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Maori occupation in the Auckland area dates back around 800 years. Initial settlements were concentrated on the coastal regions of the Hauraki Gulf islands, but gradually the fertile isthmus beckoned and land was cleared for growing food.

Over hundreds of years Tamaki’s many different tribes wrestled for control of the area, building pa (fortified villages) on the numerous volcanic cones. The Ngati Whatua iwi (tribe) from the Kaipara Harbour took the upper hand in 1741, occupying the major pa sites. During the Musket Wars of the 1820s they were decimated by the northern tribe Ngapuhi, leaving the land all but abandoned.

At the time of the signing of the Treaty of Waitangi in 1840, Governor Hobson had his base at Okiato, near Russell in the Bay of Islands. When Ngati Whatua chief Te Kawau offered 3000 acres of land for sale on the northern edge of the Waitemata Harbour, Hobson decided to create a new capital, naming it after one of his patrons, George Eden (Earl of Auckland).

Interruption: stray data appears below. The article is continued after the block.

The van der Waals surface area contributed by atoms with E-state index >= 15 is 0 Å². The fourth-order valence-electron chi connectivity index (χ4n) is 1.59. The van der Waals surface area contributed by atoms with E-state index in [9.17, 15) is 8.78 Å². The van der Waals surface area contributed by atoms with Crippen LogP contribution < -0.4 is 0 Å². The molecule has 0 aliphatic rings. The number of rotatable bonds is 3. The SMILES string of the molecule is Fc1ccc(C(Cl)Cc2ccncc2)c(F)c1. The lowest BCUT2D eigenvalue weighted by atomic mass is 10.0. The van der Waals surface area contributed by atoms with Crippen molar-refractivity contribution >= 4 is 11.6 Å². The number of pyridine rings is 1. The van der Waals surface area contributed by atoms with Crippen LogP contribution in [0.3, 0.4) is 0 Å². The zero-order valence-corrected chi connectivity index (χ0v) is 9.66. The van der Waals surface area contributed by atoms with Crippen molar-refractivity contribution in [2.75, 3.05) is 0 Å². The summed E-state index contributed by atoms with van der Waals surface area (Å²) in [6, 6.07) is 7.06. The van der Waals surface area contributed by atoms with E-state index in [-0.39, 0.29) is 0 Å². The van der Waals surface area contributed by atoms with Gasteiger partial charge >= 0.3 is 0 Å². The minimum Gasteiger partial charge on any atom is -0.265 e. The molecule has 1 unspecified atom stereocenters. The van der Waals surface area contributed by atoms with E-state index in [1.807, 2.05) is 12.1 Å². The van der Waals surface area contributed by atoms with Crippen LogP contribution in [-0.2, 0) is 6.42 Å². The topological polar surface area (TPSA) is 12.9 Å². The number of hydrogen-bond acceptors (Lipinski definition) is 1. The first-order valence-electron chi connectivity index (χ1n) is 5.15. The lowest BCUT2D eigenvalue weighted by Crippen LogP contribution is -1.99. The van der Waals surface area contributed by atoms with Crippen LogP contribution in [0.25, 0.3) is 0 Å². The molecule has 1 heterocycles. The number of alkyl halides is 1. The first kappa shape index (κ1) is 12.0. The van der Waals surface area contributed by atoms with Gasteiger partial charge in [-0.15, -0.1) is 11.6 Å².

Beginning with just a few tents on a beach, the settlement quickly grew, and soon the port was kept busy exporting the region’s produce, including kauri timber. However, it lost its capital status to Wellington after just 25 years.

Since the beginning of the 20th century Auckland has been NZ’s fastest-growing city and its main industrial centre. Political deals may be done in Wellington, but Auckland is the big smoke in the land of the long white cloud.